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How We Choose Good Endodontic Instruments

Currently, there is a large number of endodontic motor instruments and instrumentation techniques on the market and being used today. Usually, when there are so many instruments and techniques to do the same job, it tells us that no single technique or instrument has found the answer to accomplishing the task in the easiest, most favorable way when compared to the others.

We can choose from hand instrumentation, rotary or reciprocal handpiece-driven instrumentation, ultrasonic and sonic instrumentation, and any combination of these. Not only are the delivery systems different, but there also are many different types of instruments themselves; for instance, files, reamers, headstroms, etc., and each can be made of either stainless steel or nickel titanium.

Each instrument and its accompanying technique have their own advantages and disadvantages. The key is to find a system to use in which all of the components are made to work together synergistically, such that they result in a procedure that is easy for the dentist to achieve the desired end results. In this instance, the desired end result is a debrided, clean canal that has been enlarged, shaped, and finished to receive a gutta-percha and sealed obturation. This should be able to be achieved in an easy, quick, not too expensive, predictable, operator friendly manner. The dentist should not have to be Michelangelo to achieve the desired result consistently on every patient.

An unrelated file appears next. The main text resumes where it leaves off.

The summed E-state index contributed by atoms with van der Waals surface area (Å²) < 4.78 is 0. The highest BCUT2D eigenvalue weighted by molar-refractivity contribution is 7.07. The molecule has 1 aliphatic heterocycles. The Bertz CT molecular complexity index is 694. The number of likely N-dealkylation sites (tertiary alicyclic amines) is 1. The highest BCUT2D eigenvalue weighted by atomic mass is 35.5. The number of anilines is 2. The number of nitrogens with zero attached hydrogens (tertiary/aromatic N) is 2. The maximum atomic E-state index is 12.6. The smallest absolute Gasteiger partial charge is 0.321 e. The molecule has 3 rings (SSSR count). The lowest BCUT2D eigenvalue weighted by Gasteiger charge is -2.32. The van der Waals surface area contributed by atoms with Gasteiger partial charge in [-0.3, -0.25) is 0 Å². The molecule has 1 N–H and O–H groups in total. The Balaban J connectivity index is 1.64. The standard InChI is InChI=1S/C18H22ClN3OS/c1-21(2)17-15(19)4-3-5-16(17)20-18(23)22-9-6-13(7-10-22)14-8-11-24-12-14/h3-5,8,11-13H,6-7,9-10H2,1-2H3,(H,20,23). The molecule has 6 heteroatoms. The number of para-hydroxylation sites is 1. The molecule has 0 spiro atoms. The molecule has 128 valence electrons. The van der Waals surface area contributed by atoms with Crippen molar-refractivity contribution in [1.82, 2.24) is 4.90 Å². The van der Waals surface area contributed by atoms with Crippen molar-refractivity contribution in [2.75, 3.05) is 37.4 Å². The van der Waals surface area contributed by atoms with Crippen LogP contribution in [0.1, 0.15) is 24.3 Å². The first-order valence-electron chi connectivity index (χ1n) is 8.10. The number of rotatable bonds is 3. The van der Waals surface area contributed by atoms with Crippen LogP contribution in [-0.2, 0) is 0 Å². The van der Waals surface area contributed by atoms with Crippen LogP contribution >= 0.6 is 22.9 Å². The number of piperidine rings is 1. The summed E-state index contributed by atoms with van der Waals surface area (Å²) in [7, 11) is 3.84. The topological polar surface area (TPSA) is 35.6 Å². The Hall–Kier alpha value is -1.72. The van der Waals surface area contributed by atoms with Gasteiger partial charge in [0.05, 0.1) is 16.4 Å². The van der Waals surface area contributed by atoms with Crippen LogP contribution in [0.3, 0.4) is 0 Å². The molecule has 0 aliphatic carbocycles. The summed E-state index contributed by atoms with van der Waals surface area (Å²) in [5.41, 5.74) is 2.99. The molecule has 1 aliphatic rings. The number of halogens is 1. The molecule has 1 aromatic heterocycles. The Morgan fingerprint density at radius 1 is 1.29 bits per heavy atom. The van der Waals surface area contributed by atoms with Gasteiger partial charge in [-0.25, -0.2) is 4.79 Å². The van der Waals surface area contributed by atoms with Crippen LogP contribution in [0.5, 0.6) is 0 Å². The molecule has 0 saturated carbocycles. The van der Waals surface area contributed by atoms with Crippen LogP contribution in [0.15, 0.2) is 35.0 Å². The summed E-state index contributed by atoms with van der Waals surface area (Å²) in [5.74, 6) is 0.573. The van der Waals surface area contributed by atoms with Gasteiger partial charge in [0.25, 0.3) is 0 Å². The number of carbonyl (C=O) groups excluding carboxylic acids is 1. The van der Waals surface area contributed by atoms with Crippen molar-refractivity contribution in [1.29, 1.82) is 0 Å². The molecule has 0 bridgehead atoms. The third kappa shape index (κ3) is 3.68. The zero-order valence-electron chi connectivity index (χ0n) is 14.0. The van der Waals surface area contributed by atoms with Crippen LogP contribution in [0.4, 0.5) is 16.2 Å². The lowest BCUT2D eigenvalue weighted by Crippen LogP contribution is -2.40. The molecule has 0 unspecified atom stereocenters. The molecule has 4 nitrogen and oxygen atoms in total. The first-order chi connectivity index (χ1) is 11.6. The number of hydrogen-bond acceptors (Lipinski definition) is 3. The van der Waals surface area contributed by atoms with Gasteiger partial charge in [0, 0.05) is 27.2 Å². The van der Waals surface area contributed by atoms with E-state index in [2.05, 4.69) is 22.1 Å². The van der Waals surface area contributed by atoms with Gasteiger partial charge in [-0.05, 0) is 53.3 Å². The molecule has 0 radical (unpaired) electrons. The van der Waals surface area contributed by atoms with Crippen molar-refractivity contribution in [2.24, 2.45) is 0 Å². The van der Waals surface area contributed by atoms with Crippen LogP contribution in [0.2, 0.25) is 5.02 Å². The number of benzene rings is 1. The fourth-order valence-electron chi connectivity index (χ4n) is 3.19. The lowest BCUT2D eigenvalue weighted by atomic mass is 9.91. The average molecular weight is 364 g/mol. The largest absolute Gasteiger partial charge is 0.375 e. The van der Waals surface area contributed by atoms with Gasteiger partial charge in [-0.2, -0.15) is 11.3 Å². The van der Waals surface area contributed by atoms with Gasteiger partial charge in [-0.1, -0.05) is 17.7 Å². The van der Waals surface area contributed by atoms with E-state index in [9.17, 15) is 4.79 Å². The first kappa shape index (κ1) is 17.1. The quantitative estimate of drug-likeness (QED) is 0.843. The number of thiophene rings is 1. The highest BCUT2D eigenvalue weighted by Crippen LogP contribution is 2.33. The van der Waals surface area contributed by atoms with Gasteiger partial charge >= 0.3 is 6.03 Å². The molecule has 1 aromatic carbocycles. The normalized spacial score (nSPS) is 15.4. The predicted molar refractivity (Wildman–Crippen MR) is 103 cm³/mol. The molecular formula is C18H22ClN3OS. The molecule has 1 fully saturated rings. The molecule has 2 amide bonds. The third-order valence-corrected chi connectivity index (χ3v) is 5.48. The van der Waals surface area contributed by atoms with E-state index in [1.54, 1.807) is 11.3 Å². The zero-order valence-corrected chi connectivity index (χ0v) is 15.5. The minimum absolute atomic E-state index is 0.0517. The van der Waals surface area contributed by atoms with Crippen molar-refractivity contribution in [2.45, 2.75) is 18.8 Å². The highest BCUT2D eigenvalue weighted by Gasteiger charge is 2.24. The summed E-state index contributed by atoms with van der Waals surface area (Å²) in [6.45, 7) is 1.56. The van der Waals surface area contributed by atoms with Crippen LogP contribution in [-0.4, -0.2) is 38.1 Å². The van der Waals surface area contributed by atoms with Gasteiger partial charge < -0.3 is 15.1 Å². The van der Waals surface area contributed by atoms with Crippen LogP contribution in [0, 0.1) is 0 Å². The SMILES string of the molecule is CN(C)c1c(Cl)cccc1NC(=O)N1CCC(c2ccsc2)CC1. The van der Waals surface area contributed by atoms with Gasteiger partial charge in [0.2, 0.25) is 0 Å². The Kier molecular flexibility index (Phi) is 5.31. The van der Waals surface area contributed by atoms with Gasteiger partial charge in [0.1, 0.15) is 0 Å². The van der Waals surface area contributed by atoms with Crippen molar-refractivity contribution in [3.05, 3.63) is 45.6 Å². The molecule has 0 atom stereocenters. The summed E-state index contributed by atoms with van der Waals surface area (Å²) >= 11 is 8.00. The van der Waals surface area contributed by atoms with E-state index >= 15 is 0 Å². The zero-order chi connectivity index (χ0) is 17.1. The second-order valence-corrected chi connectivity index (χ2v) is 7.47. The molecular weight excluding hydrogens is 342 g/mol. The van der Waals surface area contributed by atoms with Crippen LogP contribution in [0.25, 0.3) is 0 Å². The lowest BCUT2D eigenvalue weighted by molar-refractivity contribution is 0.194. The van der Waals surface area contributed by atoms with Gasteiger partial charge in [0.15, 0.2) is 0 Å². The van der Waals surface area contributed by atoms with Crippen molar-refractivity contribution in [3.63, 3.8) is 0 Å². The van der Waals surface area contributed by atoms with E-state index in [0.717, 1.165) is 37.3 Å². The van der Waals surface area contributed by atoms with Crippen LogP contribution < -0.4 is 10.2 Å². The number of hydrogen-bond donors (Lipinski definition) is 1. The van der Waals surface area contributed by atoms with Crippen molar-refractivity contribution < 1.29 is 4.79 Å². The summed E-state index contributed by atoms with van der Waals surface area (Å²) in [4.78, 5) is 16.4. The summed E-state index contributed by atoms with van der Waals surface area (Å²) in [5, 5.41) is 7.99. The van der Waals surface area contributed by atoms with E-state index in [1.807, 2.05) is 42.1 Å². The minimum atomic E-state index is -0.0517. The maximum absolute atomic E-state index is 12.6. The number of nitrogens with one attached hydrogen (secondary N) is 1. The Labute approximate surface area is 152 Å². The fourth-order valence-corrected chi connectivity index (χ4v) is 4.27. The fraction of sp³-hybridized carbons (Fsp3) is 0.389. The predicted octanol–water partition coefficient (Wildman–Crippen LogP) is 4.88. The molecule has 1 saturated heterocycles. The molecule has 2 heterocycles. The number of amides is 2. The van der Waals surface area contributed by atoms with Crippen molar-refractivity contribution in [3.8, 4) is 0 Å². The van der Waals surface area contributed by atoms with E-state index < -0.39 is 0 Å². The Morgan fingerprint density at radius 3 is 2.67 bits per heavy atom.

We can make access, open into the pulp chamber, and find the root canal treatment equipments. Once the canals are found, I usually use a size #08 gray reamer to obtain my measurement. The measurement is achieved with the use of an apex locator. The apex locator is the only instrument we have that will give us the measurement to the constriction of the canal. Read the instructions for your apex locator, because each manufacturer marks a different point on its measurement scale indicating where the constriction or anatomic apex is located.

In other words, the foot pedal is pushed down in a continuous motion and kept down; the handpiece with the instrument is moved up and down with apical pressure being applied. Each downward peck cuts and opens up the canal wall, and the instrument moves closer to the working length. If the instrument is short of the measurement, it should not be pushed; rather, more pecks should be used to get the instrument to length. Once the canal is enlarged to a size #20 yellow SafeSider, the glide path is considered complete.

Original source: http://www.chinadentalsupplier.com/2016/08/

Author: dhjgdfd

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